Hindessa Abdul |
At any given time there is an Ethiopian journalist in detention either in the notorious Maekelawi, Kerchele, and Kaliti or at times as far in a place as Assosa or even Gondar. Since the mid 1990s, scores of Ethiopian media professionals were put behind bars. The first victims of the government’s harsh response were the late Tefera Asmare of Ethiopis newspaper and its publisher Eskinder Nega. Tefera was forced to flee his country and died in exile in the Netherlands in 2003.
In its latest report, the New York based Committee to Protect Journalists (CPJ) listed Ethiopia as one of the top most jailers of media practitioners in the world. CPJ says there are six journalists currently imprisoned in Ethiopia. According to a data compiled by the media rights group, since 2001 about 79 journalists fled the country. With that number, Ethiopia leads the pack of the top 12 countries that are hostile to the independent press.
Ethiopian journalists are paying prices for doing what every journalist is supposed to do, write news or express views. The other week was particularly difficult. In less than a week, two journalists were put behind bars. No official reason has been given. Pieces of information gathered from different corners lead to terrorism charges. How did an English language teacher and part time columnist find herself to be a terrorist? How was a family man, who does his job in full public sight as deputy editor-in-chief of a weekly, preparing to create havoc? At the moment only the guys from the National Intelligence and Security Service (NISS) have a clue.
As always the government spokesperson doesn’t know about the arrest. “There are no journalist arrests, incarcerated in Ethiopia,” Shimeles Kemal told CPJ shortly after the detention of Woubshet.
The legal excuse
In August 2009 the Ethiopian rubber stamp Parliament passed an Anti-Terror Proclamation. In short, this law is intended to give blanket authority to NISS to lock any journalist under the pretext of terrorism. Most of the articles in that legislation are deliberately vague that the government can take anything as an act of terrorism. Article 6 of the legislation says: “Whosoever publishes or causes the publication of a statement that is likely to be understood by some or all of the members of the public to whom it is published as a direct or indirect encouragement… is punishable with rigorous imprisonment… ” Of course, the underlined phrases can be interpreted in bazillion ways. The legislation is full of such articles and phrases.
Two years after that legislation, the 99.6 Parliament labeled Ginbot 7, OLF, ONLF, al-Qaeda and al- Shabaab terrorists. That was followed by the detention of Woubshet Taye of the weekly Awramba Times and Reeyot Alemu, the columnist for another weekly Feteh.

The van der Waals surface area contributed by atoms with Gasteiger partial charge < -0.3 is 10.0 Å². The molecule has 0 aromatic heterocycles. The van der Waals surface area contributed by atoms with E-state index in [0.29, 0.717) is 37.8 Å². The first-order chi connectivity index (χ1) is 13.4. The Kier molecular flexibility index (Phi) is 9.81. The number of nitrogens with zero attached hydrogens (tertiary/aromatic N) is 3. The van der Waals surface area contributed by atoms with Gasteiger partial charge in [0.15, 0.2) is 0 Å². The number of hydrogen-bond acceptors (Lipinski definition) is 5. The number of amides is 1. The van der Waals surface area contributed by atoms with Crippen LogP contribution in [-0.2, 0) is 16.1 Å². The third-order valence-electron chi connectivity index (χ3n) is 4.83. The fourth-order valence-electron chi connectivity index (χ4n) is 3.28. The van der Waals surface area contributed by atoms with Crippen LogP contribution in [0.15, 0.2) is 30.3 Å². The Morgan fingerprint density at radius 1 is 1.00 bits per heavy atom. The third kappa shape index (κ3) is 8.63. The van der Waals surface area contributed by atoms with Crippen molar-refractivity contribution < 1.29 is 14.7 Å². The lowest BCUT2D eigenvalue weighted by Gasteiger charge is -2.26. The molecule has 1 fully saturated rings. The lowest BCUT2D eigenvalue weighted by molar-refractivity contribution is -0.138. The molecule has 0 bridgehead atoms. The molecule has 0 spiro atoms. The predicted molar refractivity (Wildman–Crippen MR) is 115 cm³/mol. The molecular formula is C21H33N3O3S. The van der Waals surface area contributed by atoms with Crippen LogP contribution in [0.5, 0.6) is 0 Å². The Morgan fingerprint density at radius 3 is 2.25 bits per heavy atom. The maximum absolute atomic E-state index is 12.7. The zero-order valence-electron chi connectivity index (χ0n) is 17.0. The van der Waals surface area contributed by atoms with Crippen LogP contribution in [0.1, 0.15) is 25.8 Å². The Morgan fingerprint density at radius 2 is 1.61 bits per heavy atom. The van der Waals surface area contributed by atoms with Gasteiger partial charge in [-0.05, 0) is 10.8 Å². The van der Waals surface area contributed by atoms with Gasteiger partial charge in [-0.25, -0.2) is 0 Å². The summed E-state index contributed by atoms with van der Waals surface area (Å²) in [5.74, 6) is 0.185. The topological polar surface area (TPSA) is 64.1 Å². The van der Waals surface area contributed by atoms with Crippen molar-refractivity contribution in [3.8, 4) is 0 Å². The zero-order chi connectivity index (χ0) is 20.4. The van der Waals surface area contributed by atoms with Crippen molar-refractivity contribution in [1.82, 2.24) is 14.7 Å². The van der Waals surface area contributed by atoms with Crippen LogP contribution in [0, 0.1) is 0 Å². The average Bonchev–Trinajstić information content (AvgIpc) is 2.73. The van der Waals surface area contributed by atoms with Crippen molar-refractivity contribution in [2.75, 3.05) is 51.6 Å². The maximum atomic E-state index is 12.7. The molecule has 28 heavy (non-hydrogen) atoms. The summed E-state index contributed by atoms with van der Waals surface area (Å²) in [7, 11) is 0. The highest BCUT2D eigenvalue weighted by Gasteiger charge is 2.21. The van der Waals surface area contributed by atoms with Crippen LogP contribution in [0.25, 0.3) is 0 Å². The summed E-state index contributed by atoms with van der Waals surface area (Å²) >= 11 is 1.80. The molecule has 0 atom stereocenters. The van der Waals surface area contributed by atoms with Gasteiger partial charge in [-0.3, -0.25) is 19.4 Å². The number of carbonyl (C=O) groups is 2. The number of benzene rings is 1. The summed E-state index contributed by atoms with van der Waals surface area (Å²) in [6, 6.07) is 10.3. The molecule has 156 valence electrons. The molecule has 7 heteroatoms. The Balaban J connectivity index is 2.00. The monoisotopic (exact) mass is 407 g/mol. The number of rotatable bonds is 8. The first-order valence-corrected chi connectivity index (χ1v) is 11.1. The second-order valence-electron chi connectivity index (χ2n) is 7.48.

Nobody can tell how long the journalists will stay in detention. The vague law gives security forces from
28 days up to four months to put them in prison without charges.
Woubshet Taye has been editor-in- chief of Awramba Times, the paper established in 2008 shortly after the release of its publisher Dawit Kebede from the Kaliti prison. The last feature Woubshet penned under his name was that of the June 18, 2011 feature entitled “Shimiyaw Yet Yadersenal,” an article about the rampant corruption taking place in the country. Though the article is critical of the government’s lack of commitment to tackle the problem, it is unlikely to touch the nerves of the occupants of the Arat Kilo Palace to overreact in such manner.
Woubshet has been in the radar of the authorities for a while though. In May 2010 he wrote a feature article entitled “Where did these people go?” The paper put that bold title against the backdrop of a huge public demonstration that took place five years earlier at Meskel Square. Following the publication of that article, Woubshet was given a warning by the head of the Ethiopian Broadcasting Authority, Desta Tesfaw, that he would be responsible for any riot in the aftermath of the elections. Woubshet immediately resigned his job. However, he came back to the paper three months later as co-deputy editor- in- chief. (That position has been a safe bet for Ethiopian private press journalists for legal reasons). In that capacity he wrote commentaries on topical issues. As Ethiopian authorities are famous for retroactive criminal charges, before he knew it Woubshet may find himself charged for an obscure article he may not even remember when it was published.
The weekly Feteh is one of the most critical of the government. The paper has already been charged with dozens of offences. Some even predicted the paper would fold. But the story of their death seems to be greatly exaggerated. The paper’s columnist Reeyot has been picked by security forces from the school where she teaches English. Her house searched and she was reported to have appeared before a judge in a closed court. But as a member of the faction of Unity for Democracy and Justice (Andinet Party), she is a natural target of government repression.
The way out…
Imprisoning journalists on all kinds of trumped up charges has been a tradition for the regime in Addis. The only thing that keeps changing is the pretext. In the initial years it used to be defamation, incitement followed soon, and then treason and genocide became the plat du jour. Now the new song in town is terrorism. The charges are intended to scare sympathizers of the outlawed opposition parties. But locking journalists or forcing them to flee will hardly be a solution to the regime’s perennial fears. The unconditional release of the media practitioners is the only way out.